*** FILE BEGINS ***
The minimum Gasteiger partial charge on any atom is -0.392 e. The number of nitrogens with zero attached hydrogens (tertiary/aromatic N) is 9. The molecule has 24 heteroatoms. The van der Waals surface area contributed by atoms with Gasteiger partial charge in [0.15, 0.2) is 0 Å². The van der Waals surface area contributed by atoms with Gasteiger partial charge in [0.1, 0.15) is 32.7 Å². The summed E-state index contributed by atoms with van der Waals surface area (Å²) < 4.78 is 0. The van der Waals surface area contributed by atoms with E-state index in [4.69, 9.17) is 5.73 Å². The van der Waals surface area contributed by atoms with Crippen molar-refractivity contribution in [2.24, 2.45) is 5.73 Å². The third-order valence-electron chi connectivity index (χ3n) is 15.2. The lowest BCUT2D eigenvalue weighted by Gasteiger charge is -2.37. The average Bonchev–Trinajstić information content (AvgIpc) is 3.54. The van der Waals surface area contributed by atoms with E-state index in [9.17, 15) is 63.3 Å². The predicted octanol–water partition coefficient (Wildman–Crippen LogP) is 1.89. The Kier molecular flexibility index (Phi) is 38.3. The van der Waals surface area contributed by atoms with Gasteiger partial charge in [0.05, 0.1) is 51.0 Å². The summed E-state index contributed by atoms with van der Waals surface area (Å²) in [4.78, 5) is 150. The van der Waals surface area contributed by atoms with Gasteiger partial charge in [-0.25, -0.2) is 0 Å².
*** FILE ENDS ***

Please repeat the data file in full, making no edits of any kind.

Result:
The minimum Gasteiger partial charge on any atom is -0.392 e. The number of nitrogens with zero attached hydrogens (tertiary/aromatic N) is 9. The molecule has 24 heteroatoms. The van der Waals surface area contributed by atoms with Gasteiger partial charge in [0.15, 0.2) is 0 Å². The van der Waals surface area contributed by atoms with Gasteiger partial charge in [0.1, 0.15) is 32.7 Å². The summed E-state index contributed by atoms with van der Waals surface area (Å²) < 4.78 is 0. The van der Waals surface area contributed by atoms with E-state index in [4.69, 9.17) is 5.73 Å². The van der Waals surface area contributed by atoms with Crippen molar-refractivity contribution in [2.24, 2.45) is 5.73 Å². The third-order valence-electron chi connectivity index (χ3n) is 15.2. The lowest BCUT2D eigenvalue weighted by Gasteiger charge is -2.37. The average Bonchev–Trinajstić information content (AvgIpc) is 3.54. The van der Waals surface area contributed by atoms with E-state index in [9.17, 15) is 63.3 Å². The predicted octanol–water partition coefficient (Wildman–Crippen LogP) is 1.89. The Kier molecular flexibility index (Phi) is 38.3. The van der Waals surface area contributed by atoms with Gasteiger partial charge in [0.05, 0.1) is 51.0 Å². The summed E-state index contributed by atoms with van der Waals surface area (Å²) in [4.78, 5) is 150. The van der Waals surface area contributed by atoms with Gasteiger partial charge in [-0.25, -0.2) is 0 Å².